The Gurdwara Darbar Sahib Kartarpur is one of Sikhism's holiest sites

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India and Pakistan sign deal on Sikh temple project

India and Pakistan have signed a deal that will allow pilgrims from India to visit one of Sikhism's holiest shrines in Pakistan without a visa.

The Kartarpur corridor is a new entry point giving access to the Gurdwara Darbar Sahib Kartarpur in Punjab.

Tensions between the two countries have often made it hard to access and this is being seen as rare cooperation.

Sikhism was born in Punjab, a region that was divided during the partition of British India in 1947.

Indian and Pakistani officials signed the agreement at Zero Point, the international border between the two countries.

The temple, located some 4km (2.5 miles) from the border with India, is believed to have been built on the site where Guru Nanak, the founder of Sikhism, died in the 16th Century.

Earlier in the week, Pakistani Prime Minister Imran Khan claimed it was the "world's largest gurdwara", adding that the country would open its doors to Sikhs from across the world.

The corridor, which will be open to the public on 10 November, leads from the border straight to the gurdwara.

But finalising details about the corridor hasn't been easy, resulting in a protracted process that has dragged on since it was first announced almost a year ago.



What do we know so far about the corridor?

It is in the last stages of construction and officials have said that it will be open for use by early November.

Hundreds of labourers are still busy putting finishing touches to the gurdwara and its expansion, which is spread across 42 acres.

The corridor will also feature a bridge that will allow visitors to cross over the Ravi river, which flows between the international border and the shrine.



The gurdwara is 4km from the India-Pakistan border 


Construction of new amenities surrounding the temple began soon after the project was officially announced in November last year.

The expansion includes a new courtyard, museum, library, dormitories, locker rooms, an immigration centre and an embankment to protect the temple in case of floods. 

While Indian pilgrims do not need a passport or a visa for Pakistan, they will still need to obtain a permit before they go.

All the details about the process haven't been released by officials yet, but we know that visitors must apply online for a permit, which will then need to be approved by both India and Pakistan.


Why did it take so long to strike a deal?

The Sikh community in India has long demanded access to the corridor. Previous Indian governments even began preliminary discussions with Pakistan over access to the shrine.

It was first discussed in 1998 and then again in 2004 and 2008, but these talks never led to anything concrete.

Since partition, Indians have had limited access to the shrine, often struggling to obtain visas to visit, says BBC Punjabi's Dalip Kumar.



The Sikh community in India has long demanded access to the shrine 


A historically tense relationship between India and Pakistan - who have fought three wars since 1947 - has made it difficult for a deal to be made.

Correspondents say the project signals a thaw in relations, although tensions between the nuclear-armed neighbours have soared this year. 

In February, India launched air strikes against militants in Pakistani territory in response to a suicide attack in Kashmir which killed 40 Indian soldiers. The Pakistan-based Jaish-e-Mohammad (JeM) group said it had carried out that attack.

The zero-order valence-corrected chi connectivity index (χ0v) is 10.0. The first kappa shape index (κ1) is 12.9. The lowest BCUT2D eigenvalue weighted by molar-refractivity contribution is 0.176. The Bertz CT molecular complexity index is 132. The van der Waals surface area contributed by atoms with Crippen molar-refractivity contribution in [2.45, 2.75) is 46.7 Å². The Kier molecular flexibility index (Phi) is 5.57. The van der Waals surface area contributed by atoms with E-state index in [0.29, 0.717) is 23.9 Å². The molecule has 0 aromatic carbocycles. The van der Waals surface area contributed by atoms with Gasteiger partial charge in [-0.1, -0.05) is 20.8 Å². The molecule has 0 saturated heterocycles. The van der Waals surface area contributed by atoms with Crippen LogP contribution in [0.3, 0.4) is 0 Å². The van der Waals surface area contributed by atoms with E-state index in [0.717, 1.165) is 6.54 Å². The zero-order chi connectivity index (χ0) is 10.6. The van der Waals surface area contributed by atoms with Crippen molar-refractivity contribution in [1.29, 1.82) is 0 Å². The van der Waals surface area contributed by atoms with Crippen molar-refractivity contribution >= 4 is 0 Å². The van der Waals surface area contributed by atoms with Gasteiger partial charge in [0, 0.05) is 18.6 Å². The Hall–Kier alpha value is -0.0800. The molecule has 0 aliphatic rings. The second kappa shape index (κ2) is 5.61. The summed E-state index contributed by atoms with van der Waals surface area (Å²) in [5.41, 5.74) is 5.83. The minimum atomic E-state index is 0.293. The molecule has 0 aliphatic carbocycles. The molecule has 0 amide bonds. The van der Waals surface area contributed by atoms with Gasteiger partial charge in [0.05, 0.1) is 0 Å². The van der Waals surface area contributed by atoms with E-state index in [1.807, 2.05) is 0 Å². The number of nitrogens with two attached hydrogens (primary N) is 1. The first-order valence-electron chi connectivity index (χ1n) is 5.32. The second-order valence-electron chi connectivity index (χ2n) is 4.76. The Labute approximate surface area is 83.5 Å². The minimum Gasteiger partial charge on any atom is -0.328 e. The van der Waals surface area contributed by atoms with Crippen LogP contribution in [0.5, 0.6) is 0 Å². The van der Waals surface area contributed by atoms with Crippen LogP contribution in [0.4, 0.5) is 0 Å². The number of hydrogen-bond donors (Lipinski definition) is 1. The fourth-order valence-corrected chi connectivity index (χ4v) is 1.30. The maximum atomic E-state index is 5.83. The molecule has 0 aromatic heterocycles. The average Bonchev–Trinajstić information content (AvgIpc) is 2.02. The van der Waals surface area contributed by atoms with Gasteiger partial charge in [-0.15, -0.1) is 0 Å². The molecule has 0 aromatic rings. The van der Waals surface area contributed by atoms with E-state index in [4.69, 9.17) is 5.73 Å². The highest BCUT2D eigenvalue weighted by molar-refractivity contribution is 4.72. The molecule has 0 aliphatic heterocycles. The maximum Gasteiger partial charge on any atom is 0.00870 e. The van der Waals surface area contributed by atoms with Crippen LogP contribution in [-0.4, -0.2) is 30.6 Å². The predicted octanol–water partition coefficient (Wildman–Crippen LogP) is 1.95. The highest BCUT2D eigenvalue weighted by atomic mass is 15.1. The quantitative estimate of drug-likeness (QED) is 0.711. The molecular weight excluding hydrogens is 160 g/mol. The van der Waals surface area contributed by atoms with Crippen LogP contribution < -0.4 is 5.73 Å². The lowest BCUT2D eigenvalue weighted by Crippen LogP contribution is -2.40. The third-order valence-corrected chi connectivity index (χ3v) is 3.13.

In August, India stripped the part of Kashmir it administers of its partial autonomy, sparking sharp criticism from Pakistan. Since then Pakistani Prime Minister Imran Khan has been lobbying for international support against the move, which he has described as "illegal".

Delhi and Islamabad both claim Kashmir in full, but control only parts of it.

The signing of the Kartarpur deal itself was delayed by a day, with officials citing "logistical issues". On Monday, India said it was "disappointed" with Islamabad for insisting on charging pilgrims a $20 (£15) service fee to cross the border - but then said it would still go ahead and sign the deal.


What is the significance of the shrine?

The present shrine was built in 1925 after the original one was destroyed by floods.

This was later restored by the Pakistani government in 2004.

The shrine was built to commemorate the site where Guru Nanak spent the last 18 years of his life.

It is considered to be the second holiest site for Sikhism after Gurdwara Janam Asthan in Pakistan, which was built at the site where Guru Nanak was born.


What happens next?

Pakistan is set to open the corridor early next month, just in time for the 550th birth anniversary of Guru Nanak on 12 November. Devotees from all over the world, including the UK and Canada, are expected to visit for the celebrations



Construction on the gurdwara's expansion is in its last stages 


It is not yet clear when registration for the permits will open, but many Sikh pilgrims in India have been waiting to visit the shrine for years.

Officials have said that the corridor will be able to accommodate up to 5,000 pilgrims per day, and up to 10,000 will be able to visit the shrine every day.

Analysts have said that the Kartarpur border crossing is a significant development and an instance of rare cooperation between the two countries - but they have also said that it would be wrong to suggest that what lies ahead is a peace process.

They describe it as a confidence building measure but point out that at the end of the day, India and Pakistan are still at loggerheads.

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